Lynch suggests using an online directory to search for an applicant’s current address and get contact information for their neighbors.

“Not only can these people tell you if your applicants are good neighbors, but they can also supply you with the landlord’s contact information,” she says, “just in case your potential tenant is faking you out, pretending a friend was his or her landlord.”

Meet applicants in person and really talk with them, Carpenter says.

And request a rent that doesn’t price good applicants out of the market. You might earn more over time with a slightly lower rent, she says, because “that can help you keep your property occupied, versus asking for the moon and then it sits there vacant.”

Prep the house

Once you’ve found your tenant, clean your home thoroughly and “make the property as safe as it can be,” Carpenter says.

You may also want to tackle any looming home-improvement jobs now, rather than leave your tenant to handle — or ignore — them when they become larger problems.

If you plan to return to the home eventually, it can be practical to drop the rent slightly and fill one room with belongings you’re leaving behind, rather than paying for a storage space. Put a new lock on that door and take the key with you.

Document and discuss

“It helps to take pictures of the house inside and out,” Kent says, to document its condition and cleanliness.

Don’t skip anything, and don’t assume one panoramic shot of each room will do. If you’re leaving furniture, also photograph the condition and cleanliness of each piece.

When Lynch returned to find her tenant had damaged the kitchen countertop, such “before” photos were key in being able to use the tenant’s security deposit to help pay for repairs.

When your tenant arrives to inspect the home before moving in, Kent says, “have tenants sign a document of the pictures, showing the condition at move-in.”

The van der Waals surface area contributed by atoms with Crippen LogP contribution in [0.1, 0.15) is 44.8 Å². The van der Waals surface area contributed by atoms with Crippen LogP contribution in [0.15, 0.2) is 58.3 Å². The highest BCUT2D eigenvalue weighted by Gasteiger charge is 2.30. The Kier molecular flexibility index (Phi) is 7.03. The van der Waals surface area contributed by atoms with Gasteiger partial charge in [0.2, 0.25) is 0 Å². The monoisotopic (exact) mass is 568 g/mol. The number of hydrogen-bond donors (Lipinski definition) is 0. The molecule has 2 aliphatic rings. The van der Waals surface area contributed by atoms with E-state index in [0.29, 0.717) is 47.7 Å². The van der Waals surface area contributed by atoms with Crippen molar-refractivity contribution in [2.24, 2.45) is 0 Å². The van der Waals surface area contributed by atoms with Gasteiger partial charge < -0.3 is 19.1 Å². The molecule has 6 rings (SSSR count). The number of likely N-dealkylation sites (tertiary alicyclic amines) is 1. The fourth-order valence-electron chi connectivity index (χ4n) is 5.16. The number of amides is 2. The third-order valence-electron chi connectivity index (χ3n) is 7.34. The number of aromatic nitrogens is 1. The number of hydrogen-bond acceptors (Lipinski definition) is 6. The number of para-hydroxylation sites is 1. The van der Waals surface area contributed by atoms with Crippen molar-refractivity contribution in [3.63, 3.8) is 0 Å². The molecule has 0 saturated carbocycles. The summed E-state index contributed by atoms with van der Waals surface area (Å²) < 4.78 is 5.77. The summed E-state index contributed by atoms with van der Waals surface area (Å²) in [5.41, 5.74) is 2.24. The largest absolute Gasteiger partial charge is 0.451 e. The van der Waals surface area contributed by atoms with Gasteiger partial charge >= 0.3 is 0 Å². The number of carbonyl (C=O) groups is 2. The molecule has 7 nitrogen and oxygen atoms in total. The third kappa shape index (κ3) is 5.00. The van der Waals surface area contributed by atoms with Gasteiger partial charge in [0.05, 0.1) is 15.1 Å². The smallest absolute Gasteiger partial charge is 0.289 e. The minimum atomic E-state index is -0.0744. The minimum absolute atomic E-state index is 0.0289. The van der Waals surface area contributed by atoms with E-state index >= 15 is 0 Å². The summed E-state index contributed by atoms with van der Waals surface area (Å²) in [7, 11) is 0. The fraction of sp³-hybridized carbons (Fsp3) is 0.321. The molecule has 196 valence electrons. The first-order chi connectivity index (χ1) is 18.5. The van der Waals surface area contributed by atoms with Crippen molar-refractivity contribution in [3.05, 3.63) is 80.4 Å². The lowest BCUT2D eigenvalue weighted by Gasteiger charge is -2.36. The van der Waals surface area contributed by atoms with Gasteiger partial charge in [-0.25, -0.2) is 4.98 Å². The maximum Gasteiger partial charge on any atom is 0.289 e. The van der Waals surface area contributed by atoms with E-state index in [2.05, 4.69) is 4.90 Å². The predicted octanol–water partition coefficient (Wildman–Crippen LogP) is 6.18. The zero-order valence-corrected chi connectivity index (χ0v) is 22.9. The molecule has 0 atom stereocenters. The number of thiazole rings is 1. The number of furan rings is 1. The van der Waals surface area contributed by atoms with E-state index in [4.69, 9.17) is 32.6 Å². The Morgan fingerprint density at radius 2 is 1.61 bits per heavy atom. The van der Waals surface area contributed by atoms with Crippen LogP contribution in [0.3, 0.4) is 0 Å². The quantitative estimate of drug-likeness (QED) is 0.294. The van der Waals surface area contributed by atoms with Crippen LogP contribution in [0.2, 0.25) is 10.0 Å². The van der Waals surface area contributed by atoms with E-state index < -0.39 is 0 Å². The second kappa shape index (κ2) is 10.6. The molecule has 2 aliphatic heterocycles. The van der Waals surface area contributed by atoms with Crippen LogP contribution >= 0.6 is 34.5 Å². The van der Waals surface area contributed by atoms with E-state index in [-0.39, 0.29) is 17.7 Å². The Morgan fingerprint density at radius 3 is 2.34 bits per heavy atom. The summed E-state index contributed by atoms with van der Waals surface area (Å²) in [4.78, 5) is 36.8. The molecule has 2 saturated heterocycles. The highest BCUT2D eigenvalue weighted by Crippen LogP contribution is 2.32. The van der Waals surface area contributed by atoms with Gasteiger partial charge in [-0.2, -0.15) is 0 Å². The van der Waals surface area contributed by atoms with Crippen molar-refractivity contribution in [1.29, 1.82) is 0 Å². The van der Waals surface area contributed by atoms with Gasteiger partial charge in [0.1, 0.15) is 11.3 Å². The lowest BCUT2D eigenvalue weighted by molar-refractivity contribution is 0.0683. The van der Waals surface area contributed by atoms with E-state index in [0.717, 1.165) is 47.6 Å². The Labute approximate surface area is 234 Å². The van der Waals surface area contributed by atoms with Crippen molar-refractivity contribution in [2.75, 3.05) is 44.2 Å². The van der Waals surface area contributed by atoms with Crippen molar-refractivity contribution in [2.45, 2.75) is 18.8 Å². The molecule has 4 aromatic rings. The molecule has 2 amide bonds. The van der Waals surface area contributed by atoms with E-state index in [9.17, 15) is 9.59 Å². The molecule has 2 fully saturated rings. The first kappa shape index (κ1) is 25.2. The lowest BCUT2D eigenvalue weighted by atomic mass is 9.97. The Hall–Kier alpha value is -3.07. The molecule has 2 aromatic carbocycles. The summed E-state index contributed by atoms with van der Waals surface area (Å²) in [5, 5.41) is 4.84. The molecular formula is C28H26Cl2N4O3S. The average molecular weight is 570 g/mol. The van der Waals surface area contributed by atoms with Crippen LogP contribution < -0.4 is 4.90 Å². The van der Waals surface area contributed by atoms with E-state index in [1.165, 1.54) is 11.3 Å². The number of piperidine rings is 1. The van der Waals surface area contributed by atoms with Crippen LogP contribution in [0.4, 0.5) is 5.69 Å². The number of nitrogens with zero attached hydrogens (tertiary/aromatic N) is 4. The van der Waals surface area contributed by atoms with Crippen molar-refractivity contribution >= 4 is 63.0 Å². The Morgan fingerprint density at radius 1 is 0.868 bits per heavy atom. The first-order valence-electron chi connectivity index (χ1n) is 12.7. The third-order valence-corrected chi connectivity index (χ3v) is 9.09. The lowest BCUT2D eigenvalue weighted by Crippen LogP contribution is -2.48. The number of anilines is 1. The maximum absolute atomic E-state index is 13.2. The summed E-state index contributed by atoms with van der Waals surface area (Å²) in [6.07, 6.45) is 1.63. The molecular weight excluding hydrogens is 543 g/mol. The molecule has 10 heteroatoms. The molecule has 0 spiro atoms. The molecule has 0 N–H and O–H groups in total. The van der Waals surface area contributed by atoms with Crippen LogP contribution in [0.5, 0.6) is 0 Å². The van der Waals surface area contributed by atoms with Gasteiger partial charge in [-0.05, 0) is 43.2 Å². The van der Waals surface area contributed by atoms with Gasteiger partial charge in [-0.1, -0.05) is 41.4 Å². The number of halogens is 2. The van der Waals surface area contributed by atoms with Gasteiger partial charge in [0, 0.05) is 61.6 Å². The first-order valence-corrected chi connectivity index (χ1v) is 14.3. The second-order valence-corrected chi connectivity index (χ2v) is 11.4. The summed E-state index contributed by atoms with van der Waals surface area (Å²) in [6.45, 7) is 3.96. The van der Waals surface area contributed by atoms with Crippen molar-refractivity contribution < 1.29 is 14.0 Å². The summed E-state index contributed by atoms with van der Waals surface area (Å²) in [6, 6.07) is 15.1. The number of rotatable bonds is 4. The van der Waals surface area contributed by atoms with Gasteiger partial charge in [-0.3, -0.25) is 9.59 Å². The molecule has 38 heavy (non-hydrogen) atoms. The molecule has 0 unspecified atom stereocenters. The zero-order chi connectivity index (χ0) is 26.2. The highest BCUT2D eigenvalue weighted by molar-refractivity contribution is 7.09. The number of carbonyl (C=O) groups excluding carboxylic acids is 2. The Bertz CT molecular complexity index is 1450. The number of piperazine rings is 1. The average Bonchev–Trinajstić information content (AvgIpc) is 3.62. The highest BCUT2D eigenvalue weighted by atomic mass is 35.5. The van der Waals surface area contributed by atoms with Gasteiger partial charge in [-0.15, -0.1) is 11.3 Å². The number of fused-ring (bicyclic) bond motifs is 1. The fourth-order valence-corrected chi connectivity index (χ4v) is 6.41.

That walk-through inspection is vital for both parties. “Always be present for the move-in and move-out inspections,” says Babette Maxwell, who has rented her home to tenants several times during her husband’s Navy career and founded Military Spouse magazine to advise other military families about challenges like this one.

Also, Maxwell suggests, “Provide your renter with a baggie of ‘approved’ nails, screws, picture hangers.” And if you “have specific products you want used on your counters, cabinets, floors, yard,” she says, “list them in the lease.”

Tend the outdoors

As you negotiate the lease, don’t forget to have a detailed discussion about outdoor space, too. Will you or the tenant pay for lawn cutting? Who will keep up with pulling weeds and trimming bushes? Is the tenant permitted to plant flowers and do other gardening?

You may want to do an outdoor cleanup before you leave and then have the tenant agree to maintain that level of neatness.

Scan the property for any trees that could fall on the house and assess their health. Better to pay now to have a sick tree removed than worry about the outcome of a storm.

Plan ahead

If there are repairs or upgrades that you promise your tenant, set a schedule in your personal calendar for completing them in the weeks after they move in.

Kent also recommends leaving a “welcome binder that stays with the house with local information, cleaning requirements and other details.”

Make sure your tenant knows how to contact you and how to handle problems that might arise. Have a reputable contractor or other professional on-call in case something needs to be repaired, says Carpenter.

“A lot of landlords grumble about getting a call in the middle of the night,” she says, but things will inevitably happen.

Then, stay in touch. If you won’t be living close enough to check on the property yourself, arrange for a friend or hire a property manager to do so.

Being a landlord “is not just signing the lease and disappearing,” Carpenter says. A tenant will respect you and your property more if you remain involved.

 

All page content by Bruce McLaughlin Eagle Home Mortgage 1029 East Main Puyallup WA 98372 NMLS 70081 253-651-5755 Contact me directly for any questions